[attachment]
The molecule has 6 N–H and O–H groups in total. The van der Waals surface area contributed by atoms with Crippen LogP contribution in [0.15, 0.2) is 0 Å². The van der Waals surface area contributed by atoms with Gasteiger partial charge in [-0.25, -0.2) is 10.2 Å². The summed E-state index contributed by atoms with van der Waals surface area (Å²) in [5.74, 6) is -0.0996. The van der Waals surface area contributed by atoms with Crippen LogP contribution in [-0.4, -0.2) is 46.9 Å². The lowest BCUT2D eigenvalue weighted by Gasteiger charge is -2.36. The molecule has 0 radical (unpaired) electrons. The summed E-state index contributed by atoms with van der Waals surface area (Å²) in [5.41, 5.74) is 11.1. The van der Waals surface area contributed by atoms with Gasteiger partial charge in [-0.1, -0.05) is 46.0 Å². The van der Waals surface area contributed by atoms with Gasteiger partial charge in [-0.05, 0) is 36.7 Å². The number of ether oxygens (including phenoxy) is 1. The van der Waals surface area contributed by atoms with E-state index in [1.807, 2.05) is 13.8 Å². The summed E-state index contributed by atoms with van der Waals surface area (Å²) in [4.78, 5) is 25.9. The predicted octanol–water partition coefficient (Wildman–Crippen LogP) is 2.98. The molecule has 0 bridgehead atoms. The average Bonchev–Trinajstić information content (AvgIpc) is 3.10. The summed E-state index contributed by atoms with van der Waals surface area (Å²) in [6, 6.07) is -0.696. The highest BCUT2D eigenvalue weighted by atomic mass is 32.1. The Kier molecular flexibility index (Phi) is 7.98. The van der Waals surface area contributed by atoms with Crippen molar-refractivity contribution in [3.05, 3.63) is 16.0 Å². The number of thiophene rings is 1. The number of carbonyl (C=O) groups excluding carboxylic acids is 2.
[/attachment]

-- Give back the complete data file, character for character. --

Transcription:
The molecule has 6 N–H and O–H groups in total. The van der Waals surface area contributed by atoms with Crippen LogP contribution in [0.15, 0.2) is 0 Å². The van der Waals surface area contributed by atoms with Gasteiger partial charge in [-0.25, -0.2) is 10.2 Å². The summed E-state index contributed by atoms with van der Waals surface area (Å²) in [5.74, 6) is -0.0996. The van der Waals surface area contributed by atoms with Crippen LogP contribution in [-0.4, -0.2) is 46.9 Å². The lowest BCUT2D eigenvalue weighted by Gasteiger charge is -2.36. The molecule has 0 radical (unpaired) electrons. The summed E-state index contributed by atoms with van der Waals surface area (Å²) in [5.41, 5.74) is 11.1. The van der Waals surface area contributed by atoms with Gasteiger partial charge in [-0.1, -0.05) is 46.0 Å². The van der Waals surface area contributed by atoms with Gasteiger partial charge in [-0.05, 0) is 36.7 Å². The number of ether oxygens (including phenoxy) is 1. The van der Waals surface area contributed by atoms with E-state index in [1.807, 2.05) is 13.8 Å². The summed E-state index contributed by atoms with van der Waals surface area (Å²) in [4.78, 5) is 25.9. The predicted octanol–water partition coefficient (Wildman–Crippen LogP) is 2.98. The molecule has 0 bridgehead atoms. The average Bonchev–Trinajstić information content (AvgIpc) is 3.10. The summed E-state index contributed by atoms with van der Waals surface area (Å²) in [6, 6.07) is -0.696. The highest BCUT2D eigenvalue weighted by atomic mass is 32.1. The Kier molecular flexibility index (Phi) is 7.98. The van der Waals surface area contributed by atoms with Crippen molar-refractivity contribution in [3.05, 3.63) is 16.0 Å². The number of thiophene rings is 1. The number of carbonyl (C=O) groups excluding carboxylic acids is 2.